Customer Experience in the Coffee World: Qualitative Research on the US Market

Customer Experience in the Coffee World: Qualitative Research on the US Market

Patrizia de Luca (University of Trieste, Italy), Giovanna Pegan (University of Trieste, Italy) and Donata Vianelli (University of Trieste, Italy)
DOI: 10.4018/978-1-7998-1412-2.ch012


This chapter contributes to understanding the customer experience of the in-store environment by analyzing the business of coffee shops in the United States (U.S.) market. After a brief overview of the evolution of coffee shops and a short analysis of the management literature on coffee shops, in the last decade, the main findings of the qualitative research are presented. The chapter outlines the features of the U.S. coffee shop landscape and explores American consumers' perception of the coffee shop experience using the nethnographic research method. The results show a complex picture from the offer and the demand perspective that could also contribute to supporting coffee companies in managing customer experience strategy in the large and multicultural North American market.
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The world coffee market is constantly evolving in terms of both supply and demand (Boaventura, Abdallà, Araujò, & Arakelian, 2018; de Luca & Pegan, 2014; Morris, 2013; Samoggia & Riedel, 2018). Over time it has gone through several phases, known as “waves of coffee consumption” (Fischer, 2017).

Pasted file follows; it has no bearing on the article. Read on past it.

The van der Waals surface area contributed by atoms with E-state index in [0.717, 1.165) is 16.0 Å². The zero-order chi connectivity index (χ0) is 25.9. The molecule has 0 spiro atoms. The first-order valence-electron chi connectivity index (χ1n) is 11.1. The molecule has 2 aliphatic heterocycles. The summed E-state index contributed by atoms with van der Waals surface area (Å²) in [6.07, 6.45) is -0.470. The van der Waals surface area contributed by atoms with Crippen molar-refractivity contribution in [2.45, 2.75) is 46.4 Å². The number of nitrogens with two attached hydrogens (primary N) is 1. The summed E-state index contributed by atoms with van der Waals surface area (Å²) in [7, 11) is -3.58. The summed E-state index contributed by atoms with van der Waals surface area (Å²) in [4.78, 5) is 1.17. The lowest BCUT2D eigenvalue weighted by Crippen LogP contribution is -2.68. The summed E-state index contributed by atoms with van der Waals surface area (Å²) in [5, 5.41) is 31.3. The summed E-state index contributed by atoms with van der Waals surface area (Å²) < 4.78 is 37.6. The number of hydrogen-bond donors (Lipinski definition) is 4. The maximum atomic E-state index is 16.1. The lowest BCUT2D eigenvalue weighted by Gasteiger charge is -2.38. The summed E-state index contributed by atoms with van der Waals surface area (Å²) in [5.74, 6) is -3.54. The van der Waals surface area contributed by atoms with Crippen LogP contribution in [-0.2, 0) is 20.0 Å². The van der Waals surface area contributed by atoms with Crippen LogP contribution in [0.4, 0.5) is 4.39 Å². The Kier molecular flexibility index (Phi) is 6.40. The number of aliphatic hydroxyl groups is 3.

Nowadays the coffee industry is passing through another transformation that is driven by shifting consumer values in a growing connected global landscape, where consumers are used to also deciding to support companies that reflect their values and need for novelty (National Coffee Association [NCA], 2019).

One of the most relevant trends is the growing development of out-of-home consumption, which determines new opportunities and consumption patterns for all food and beverages and therefore also for coffee, both in developed and emerging markets (Gilmore, 2004; IBISWorld, 2013; Wong, 2010). Further, the cultural hybridization created by opening new market perspectives has helped modify the architecture of the spaces dedicated to clients who are more refined and therefore ask for higher quality. As places, ways, and moments of consumption evolve, bars and similar places become aggregation sites. This suggests new ways of considering outdoor consumption. Today, pleasure and leisure play an important role in consumer culture (Belk, Guliz, & Soren, 2003; Hirschman & Holbrook, 1982), and often “consumers enjoy leisure away from home and work in ‘third places’ such as cafés” (Karababa & Ger, 2010, p. 737). In other words, coffee shops have assumed a particular role in affecting sociocultural behavior and the consumption landscape in international markets. Nowadays, they are driving the coffe’s new reality (Agrawal, 2009; Euromonitor International, 2018; Thompson & Arsel, 2004).